9. Job Security. Nobody can be fired in Italy because of the unions so you pretty much have to assume that absolutely NOBODY is interested in actually doing their jobs. At the post office my husband will ask the employee over and over again, “So you’re sending this to IRAN right. IRAN. I-R-A-N?” And I’m like, “Leave her alone she’s not retarded!” And then she’s all, “Yes. I’m sending it to IRAQ. I UNDERSTAND.” And my husband is like, “Mother. Fucker!” That shit happens every day. On the contrary, in the US people can be fired for walking funny or smelling weird so we spend every second of every day terrified that our boss hates our outfit and is going to throw us into the streets and our kids will starve to death.

The Three Eldest Children of Charles I (Charle...

Spoiled Children  (Charles, Mary and James) (Photo credit: Wikipedia)

10. Children. I read a study that said children in all first world countries are becoming more and more pampered and spoiled and I’ve definitely seen that a little bit in both countries. However, I’ve frequently seen seven year olds being pushed in a stroller in Florence. I’ve never seen a seven year old in a stroller in the US unless the kids legs didn’t work for some sad or terrible reason.

11. Style. If you go to New York or a few of the more “fashionable” cities you’ll find well-dressed people in the US, however, most of the US seem content putting no effort at all into what they look like from day to day. You can see the biggest difference in small towns. In small town USA you’ll frequently see people shopping in sweat pants and you’ll see the occasional pair of overalls on a grown ass man. In Italy I’ve seen some horrible outfits but for the most part there is a good amount of effort that goes into appearance even in teeny tiny hillbilly villages.

12. Pets. Italy is pretty dog friendly. Florence is a heaven-sent city for dog owners. Oliver is always treated like part of the family and he’s allowed to go anywhere (including nice restaurants). The downside is that there are many stray dogs living on the streets in the south of Italy. People simply let their dogs “run free” if they don’t want them anymore and the common attitude is that “free dogs are happy dogs.” Which I totally don’t buy into because, guys, dogs are pack animals. They don’t give a shit if they’re able to run around free if they’re alone. The US is archaic and sterile when it comes to pets. Dogs aren’t allowed inside anywhere because of the US hysteria for hygiene and lawsuits. There are also hundreds of thousands of horrific animal cruelty cases reported every year in the US and most apartments don’t allow dogs. It’s really not the easiest place in the world for FIDO (or Oliver) in some ways. In other ways it’s nice with doggie daycares, incredible positive dog trainers, K9 schools, and massive dog parks in larger cities.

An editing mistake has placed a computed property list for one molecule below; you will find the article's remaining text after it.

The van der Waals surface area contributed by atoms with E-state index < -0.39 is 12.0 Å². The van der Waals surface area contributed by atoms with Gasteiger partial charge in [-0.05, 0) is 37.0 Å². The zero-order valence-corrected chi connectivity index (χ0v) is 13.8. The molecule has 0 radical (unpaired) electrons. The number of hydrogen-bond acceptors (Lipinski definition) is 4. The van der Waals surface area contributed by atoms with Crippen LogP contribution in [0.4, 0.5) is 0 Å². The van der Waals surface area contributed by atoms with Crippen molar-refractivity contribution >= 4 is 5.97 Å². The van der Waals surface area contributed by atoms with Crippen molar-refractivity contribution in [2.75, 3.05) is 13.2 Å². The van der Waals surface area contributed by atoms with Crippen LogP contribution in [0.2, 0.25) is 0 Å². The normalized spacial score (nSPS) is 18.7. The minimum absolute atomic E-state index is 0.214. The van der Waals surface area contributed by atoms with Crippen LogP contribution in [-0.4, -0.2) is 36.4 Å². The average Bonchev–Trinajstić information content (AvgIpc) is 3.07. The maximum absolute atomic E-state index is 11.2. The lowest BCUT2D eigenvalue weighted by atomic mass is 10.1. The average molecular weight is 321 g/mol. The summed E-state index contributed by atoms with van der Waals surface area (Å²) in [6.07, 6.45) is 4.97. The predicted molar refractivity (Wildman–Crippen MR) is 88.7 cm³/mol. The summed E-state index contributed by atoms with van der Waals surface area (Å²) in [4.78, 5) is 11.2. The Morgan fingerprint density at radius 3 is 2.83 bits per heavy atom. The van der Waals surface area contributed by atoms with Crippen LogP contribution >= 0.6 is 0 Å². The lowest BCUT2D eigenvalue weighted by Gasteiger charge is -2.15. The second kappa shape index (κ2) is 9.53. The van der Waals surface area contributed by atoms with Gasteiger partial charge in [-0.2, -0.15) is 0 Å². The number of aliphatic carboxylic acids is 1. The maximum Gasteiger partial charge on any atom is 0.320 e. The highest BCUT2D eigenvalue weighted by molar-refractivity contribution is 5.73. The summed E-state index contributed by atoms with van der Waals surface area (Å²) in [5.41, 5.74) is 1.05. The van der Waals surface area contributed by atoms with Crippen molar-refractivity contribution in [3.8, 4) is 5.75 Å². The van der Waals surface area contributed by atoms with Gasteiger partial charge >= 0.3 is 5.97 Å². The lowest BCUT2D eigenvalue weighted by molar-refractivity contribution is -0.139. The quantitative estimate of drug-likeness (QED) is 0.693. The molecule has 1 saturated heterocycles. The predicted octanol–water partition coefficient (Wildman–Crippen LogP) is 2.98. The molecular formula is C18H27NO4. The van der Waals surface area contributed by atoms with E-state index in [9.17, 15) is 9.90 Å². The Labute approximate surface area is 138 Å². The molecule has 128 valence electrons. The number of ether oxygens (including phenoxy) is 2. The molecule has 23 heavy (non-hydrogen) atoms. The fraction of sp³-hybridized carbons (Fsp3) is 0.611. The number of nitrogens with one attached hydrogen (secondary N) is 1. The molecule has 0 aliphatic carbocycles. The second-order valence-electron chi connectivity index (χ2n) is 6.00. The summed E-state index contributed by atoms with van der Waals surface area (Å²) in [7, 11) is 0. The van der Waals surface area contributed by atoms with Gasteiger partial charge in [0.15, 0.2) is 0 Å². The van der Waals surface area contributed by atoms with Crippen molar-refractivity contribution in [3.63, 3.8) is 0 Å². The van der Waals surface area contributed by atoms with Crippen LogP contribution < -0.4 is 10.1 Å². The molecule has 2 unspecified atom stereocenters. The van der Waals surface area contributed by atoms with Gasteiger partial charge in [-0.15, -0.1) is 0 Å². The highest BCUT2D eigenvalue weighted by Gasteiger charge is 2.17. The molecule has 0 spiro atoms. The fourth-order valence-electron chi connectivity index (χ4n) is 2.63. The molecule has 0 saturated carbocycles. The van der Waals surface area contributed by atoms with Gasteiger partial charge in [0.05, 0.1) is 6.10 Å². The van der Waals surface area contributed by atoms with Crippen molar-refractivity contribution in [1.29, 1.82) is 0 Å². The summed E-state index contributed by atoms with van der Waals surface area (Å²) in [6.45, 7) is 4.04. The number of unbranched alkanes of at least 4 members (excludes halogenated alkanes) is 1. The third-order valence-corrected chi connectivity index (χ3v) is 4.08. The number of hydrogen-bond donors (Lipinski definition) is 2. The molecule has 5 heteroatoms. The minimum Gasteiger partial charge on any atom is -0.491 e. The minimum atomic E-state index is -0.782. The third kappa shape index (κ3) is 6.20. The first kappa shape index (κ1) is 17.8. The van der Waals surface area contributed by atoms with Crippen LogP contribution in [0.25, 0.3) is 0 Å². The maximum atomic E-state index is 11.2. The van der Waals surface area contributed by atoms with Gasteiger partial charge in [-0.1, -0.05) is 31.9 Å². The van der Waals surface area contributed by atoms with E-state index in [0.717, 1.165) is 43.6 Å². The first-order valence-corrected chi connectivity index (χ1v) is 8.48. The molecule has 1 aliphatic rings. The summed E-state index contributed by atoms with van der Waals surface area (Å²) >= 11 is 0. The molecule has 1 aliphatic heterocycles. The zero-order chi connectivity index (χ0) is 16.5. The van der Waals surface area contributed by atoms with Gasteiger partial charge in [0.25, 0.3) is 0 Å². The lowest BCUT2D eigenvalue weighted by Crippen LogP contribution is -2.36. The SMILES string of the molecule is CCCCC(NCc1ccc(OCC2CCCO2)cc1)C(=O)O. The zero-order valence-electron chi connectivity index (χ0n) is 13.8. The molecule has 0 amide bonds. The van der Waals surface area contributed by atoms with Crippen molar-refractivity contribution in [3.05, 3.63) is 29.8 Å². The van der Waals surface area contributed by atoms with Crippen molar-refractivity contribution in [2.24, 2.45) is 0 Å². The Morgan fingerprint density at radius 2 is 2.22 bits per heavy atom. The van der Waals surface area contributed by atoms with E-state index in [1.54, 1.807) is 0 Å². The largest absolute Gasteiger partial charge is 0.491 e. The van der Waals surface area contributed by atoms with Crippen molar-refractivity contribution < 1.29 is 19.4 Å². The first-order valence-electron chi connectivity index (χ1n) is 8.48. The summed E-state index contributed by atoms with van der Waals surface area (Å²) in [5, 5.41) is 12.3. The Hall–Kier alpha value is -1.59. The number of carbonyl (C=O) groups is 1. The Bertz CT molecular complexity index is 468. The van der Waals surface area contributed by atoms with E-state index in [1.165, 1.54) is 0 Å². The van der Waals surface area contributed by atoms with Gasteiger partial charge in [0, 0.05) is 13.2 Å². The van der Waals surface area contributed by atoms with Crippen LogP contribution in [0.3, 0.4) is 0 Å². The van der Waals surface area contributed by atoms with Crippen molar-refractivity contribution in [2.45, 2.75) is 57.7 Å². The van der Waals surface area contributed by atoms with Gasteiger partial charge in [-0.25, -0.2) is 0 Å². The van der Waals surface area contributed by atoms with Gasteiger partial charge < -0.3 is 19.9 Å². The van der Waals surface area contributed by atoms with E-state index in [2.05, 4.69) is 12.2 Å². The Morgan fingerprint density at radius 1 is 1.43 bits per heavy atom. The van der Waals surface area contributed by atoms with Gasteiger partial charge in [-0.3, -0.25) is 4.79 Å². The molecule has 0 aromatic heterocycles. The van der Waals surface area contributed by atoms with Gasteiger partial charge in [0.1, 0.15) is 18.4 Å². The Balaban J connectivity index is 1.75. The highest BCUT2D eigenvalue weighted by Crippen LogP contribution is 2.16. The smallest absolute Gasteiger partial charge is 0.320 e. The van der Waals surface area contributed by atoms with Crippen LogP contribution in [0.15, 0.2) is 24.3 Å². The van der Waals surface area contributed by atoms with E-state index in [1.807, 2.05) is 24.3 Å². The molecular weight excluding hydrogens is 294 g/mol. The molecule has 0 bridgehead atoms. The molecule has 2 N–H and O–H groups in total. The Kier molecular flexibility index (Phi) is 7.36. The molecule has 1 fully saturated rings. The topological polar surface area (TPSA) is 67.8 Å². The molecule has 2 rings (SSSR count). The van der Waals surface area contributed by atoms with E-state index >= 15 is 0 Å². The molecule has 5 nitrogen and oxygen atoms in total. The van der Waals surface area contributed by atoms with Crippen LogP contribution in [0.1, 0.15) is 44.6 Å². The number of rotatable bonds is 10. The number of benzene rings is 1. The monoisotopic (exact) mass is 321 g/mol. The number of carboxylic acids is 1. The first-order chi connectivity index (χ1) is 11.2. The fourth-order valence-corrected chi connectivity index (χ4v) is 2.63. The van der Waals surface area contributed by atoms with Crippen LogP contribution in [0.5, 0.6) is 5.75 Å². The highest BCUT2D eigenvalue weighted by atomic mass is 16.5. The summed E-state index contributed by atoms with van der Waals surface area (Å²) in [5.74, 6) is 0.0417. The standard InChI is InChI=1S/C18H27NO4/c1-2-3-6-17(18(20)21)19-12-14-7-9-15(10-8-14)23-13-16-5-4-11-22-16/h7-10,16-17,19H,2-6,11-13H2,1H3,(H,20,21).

13. Family. The differences in culture really shows in family situations. In the US independence is one of the our most valuable qualities. A “needy” person or person who “asks too much” from a partner or family is considered bad. In most Italian families, independence isn’t really pushed at all. Everyone is an extension of the family and “needing” ones family is normal and healthy. In the US we tend to put career and finances ahead of our spouse, children, siblings, and parents, whereas for most Italian families, family comes first no matter what.

14. Age. In Italy here isn’t a lot of expectations that come with age in terms of what you “should” be doing anymore. It’s similar to New York in that regard. People of all ages go out, go drinking, and stay in motion and active. Outside of New York and California you don’t see that very much in the US. People seem more tied to their age and give in to the dull expectations of what a 40 year old should or shouldn’t do which is usually kind of lame.

15. Gender. Gender roles are really different between the US in many, many ways. The dynamic between men and women is in such a way that it can seem like women rule the nest in the Italian homes but the truth is that the expectations of the two sexes is very different. In the US the expectations are a little more equal in terms of career, child-rearing, and household responsibilities. Many parts of Italy still hold true to the belief that housework is only for women and regardless if women have a career or not they’re usually expected to do three times as much as men at home. They generally do nearly all of the cooking, cleaning, and tending to the children while balancing a full time job. Women are not taken seriously on an intellectual level and it’s expected that they maintain appearances all the time and domestic violence is statistically high in Italy (mostly in the South). However, in a way women are respected a lot too. I know, it totally doesn’t sound like it, but in a way they are. While the sexes are getting more and more equal in the US there is a lot of hateful, blind resentment towards women in American culture. Violence towards women is extremely high in the US and more often than not there is a lot of victim-blaming which shows the dark underbelly of the confusing “equal but hated” mentality of American culture. Both cultures really have a long way to go in terms of their treatment of women.


Romance (Photo credit: PIXNOIZE)

16. Romance. Italian culture reeks of romance. The music, the movies, the attitudes about relationships are very romantic and lofty. The idea of courting a woman is still pretty big in Italy and guys are sweet even with girls they have no real interest in. The wining, dining, flattering, is common in both countries but Americans tend to be a little more practical (you can see it even in films) whereas Italians are more sort of lofty, emotional, but non-comital during the initial process.